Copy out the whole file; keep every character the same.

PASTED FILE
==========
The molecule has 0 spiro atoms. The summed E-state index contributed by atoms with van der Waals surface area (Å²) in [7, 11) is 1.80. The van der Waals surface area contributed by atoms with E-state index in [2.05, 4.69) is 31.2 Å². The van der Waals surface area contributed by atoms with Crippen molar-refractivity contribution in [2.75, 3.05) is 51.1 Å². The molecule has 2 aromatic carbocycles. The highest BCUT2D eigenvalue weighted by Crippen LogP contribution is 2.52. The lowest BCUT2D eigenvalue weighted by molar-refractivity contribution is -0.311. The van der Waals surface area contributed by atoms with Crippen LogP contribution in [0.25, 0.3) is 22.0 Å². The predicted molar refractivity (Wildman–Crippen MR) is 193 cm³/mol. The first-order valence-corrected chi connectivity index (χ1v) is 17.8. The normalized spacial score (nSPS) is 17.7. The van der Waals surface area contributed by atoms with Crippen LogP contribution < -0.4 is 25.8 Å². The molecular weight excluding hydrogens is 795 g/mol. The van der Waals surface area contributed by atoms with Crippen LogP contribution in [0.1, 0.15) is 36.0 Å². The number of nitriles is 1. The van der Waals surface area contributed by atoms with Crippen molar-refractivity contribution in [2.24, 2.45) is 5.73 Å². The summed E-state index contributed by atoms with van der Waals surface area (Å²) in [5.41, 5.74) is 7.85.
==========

The molecule has 0 spiro atoms. The summed E-state index contributed by atoms with van der Waals surface area (Å²) in [7, 11) is 1.80. The van der Waals surface area contributed by atoms with E-state index in [2.05, 4.69) is 31.2 Å². The van der Waals surface area contributed by atoms with Crippen molar-refractivity contribution in [2.75, 3.05) is 51.1 Å². The molecule has 2 aromatic carbocycles. The highest BCUT2D eigenvalue weighted by Crippen LogP contribution is 2.52. The lowest BCUT2D eigenvalue weighted by molar-refractivity contribution is -0.311. The van der Waals surface area contributed by atoms with Crippen LogP contribution in [0.25, 0.3) is 22.0 Å². The predicted molar refractivity (Wildman–Crippen MR) is 193 cm³/mol. The first-order valence-corrected chi connectivity index (χ1v) is 17.8. The normalized spacial score (nSPS) is 17.7. The van der Waals surface area contributed by atoms with Crippen LogP contribution < -0.4 is 25.8 Å². The molecular weight excluding hydrogens is 795 g/mol. The van der Waals surface area contributed by atoms with Crippen LogP contribution in [0.1, 0.15) is 36.0 Å². The number of nitriles is 1. The van der Waals surface area contributed by atoms with Crippen molar-refractivity contribution in [2.24, 2.45) is 5.73 Å². The summed E-state index contributed by atoms with van der Waals surface area (Å²) in [5.41, 5.74) is 7.85.